Sometimes people mistake distributions for functions. This is due to the fact, that the notation sucks and often people use the same symbols for both. In this post I want to clarify the intuition behind distributions.

Take as an example the expected value of a random variable in with probability density function . Then the expected value is . But does any random variable admit a probability density function ? Of course not. Take as a counterexample the random variable with absolutely no randomness which is always . Can we write this as for some function , which is not zero everywhere?


It turns out we can kind of can do this. There is the so-called dirac distribution (often wrongly called dirac function) which is a gadget which is zero everywhere, except at where its value is infinity. Further, integrating yields . This would have the properties we require of from above.

But why should exist at all? The trick is, that it is not a function but a special type of generalized function. These generalized functions are called distributions.

Let me introduce some more notation. Let be the set of infinitely differentiable (smooth) functions which are zero outside some bounded interval (have compact support). We call those functions test functions. We now define a distribution to be a linear mapping from the space of test functions to . Usually one writes instead of .

As you may have guessed every function induces a distribution . This should be intuitive, since I have written above that a distribution is a generalized function, so a usual function should of course also be a distribution. In particular we define by its action on the test functions through .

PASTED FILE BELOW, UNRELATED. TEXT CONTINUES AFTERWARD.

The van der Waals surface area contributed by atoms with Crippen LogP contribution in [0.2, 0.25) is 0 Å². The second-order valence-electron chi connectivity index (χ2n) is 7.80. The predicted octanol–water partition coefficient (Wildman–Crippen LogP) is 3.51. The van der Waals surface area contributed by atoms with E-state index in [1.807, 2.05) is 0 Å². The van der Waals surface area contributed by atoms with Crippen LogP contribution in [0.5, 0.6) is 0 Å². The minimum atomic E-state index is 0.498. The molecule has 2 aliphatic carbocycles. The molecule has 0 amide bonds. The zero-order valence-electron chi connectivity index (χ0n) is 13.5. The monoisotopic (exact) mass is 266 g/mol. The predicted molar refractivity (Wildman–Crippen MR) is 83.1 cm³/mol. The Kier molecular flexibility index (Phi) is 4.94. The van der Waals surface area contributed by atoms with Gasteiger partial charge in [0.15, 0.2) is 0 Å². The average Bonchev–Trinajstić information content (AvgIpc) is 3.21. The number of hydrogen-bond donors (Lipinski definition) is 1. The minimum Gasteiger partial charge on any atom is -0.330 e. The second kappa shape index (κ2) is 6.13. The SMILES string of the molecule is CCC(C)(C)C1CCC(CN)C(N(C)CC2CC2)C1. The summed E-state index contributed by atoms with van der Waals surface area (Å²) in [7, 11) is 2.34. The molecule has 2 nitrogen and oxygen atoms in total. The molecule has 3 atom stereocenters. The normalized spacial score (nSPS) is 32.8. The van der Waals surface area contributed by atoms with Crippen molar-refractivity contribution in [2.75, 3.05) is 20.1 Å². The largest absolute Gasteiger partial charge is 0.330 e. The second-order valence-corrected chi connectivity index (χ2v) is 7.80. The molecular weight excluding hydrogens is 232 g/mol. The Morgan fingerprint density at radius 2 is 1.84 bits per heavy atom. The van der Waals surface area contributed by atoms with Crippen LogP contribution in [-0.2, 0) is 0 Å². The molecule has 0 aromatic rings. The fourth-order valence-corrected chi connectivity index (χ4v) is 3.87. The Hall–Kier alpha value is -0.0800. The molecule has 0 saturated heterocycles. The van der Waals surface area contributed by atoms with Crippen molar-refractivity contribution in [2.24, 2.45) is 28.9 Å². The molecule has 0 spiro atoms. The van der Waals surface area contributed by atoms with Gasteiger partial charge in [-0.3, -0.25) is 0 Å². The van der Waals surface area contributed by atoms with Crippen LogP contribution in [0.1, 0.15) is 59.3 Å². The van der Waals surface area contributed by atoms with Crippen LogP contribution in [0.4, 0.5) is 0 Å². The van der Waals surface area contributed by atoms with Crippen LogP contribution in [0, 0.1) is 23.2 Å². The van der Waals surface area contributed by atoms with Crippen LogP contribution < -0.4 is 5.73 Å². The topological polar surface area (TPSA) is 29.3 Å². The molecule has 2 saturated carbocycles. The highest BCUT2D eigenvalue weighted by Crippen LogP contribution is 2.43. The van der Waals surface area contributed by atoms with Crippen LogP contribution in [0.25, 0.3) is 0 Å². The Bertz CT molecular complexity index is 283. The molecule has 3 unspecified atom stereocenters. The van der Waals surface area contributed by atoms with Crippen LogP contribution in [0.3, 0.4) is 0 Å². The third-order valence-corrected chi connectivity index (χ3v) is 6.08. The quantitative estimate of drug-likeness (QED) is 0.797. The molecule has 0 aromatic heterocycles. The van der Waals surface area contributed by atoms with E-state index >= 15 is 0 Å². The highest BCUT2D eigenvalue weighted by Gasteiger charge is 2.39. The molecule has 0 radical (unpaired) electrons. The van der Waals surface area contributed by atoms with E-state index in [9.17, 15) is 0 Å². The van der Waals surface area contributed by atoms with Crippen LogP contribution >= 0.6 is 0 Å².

The Dirac distribution on the other hand is not induced by a function. It is defined by . I.e., it maps a function to its value at zero. We wrote above , even though we did not yet know that in this case is the dirac distribution and not a function. In the literature stuff like this is often written as to mean . There is similar weird notation floating around, like , which is very misleading. This is not an integral of a function, since is not a function. Don’t get confused. The last equation can be translated as . And then it makes sense again, at least from a notational point.

And that is already everything you need to know to understand distributions. One can take a more sophisticated space of test functions to arrive at more sophisticated distributions. One can define derivatives of distributions, such that it feels natural. One can add and multiply distributions. But the underlying intuition stays the same as above, namely to generalize functions as inducing a linear mapping from a space of test functions to .


09 January 2017